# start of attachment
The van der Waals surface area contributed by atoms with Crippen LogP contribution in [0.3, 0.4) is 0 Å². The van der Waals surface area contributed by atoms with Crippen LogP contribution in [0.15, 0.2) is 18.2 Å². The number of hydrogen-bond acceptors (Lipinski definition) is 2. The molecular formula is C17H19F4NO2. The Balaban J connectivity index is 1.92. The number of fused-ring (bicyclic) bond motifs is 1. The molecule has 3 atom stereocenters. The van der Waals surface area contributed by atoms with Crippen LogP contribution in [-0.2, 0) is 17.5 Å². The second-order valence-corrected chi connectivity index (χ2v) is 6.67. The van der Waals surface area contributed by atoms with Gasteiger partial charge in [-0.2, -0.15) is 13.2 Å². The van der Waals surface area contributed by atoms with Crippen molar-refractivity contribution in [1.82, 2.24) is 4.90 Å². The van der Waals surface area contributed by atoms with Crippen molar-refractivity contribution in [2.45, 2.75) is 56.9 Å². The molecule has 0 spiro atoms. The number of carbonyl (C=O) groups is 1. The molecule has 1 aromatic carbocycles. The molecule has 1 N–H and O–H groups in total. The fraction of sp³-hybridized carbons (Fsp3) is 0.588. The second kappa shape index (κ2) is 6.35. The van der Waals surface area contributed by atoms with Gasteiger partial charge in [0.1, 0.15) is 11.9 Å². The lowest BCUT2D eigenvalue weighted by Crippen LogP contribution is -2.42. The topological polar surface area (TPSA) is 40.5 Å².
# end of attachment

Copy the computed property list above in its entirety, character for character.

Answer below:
The van der Waals surface area contributed by atoms with Crippen LogP contribution in [0.3, 0.4) is 0 Å². The van der Waals surface area contributed by atoms with Crippen LogP contribution in [0.15, 0.2) is 18.2 Å². The number of hydrogen-bond acceptors (Lipinski definition) is 2. The molecular formula is C17H19F4NO2. The Balaban J connectivity index is 1.92. The number of fused-ring (bicyclic) bond motifs is 1. The molecule has 3 atom stereocenters. The van der Waals surface area contributed by atoms with Crippen LogP contribution in [-0.2, 0) is 17.5 Å². The second-order valence-corrected chi connectivity index (χ2v) is 6.67. The van der Waals surface area contributed by atoms with Gasteiger partial charge in [-0.2, -0.15) is 13.2 Å². The van der Waals surface area contributed by atoms with Crippen molar-refractivity contribution in [1.82, 2.24) is 4.90 Å². The van der Waals surface area contributed by atoms with Crippen molar-refractivity contribution in [2.45, 2.75) is 56.9 Å². The molecule has 0 spiro atoms. The number of carbonyl (C=O) groups is 1. The molecule has 1 aromatic carbocycles. The molecule has 1 N–H and O–H groups in total. The fraction of sp³-hybridized carbons (Fsp3) is 0.588. The second kappa shape index (κ2) is 6.35. The van der Waals surface area contributed by atoms with Gasteiger partial charge in [0.1, 0.15) is 11.9 Å². The lowest BCUT2D eigenvalue weighted by Crippen LogP contribution is -2.42. The topological polar surface area (TPSA) is 40.5 Å².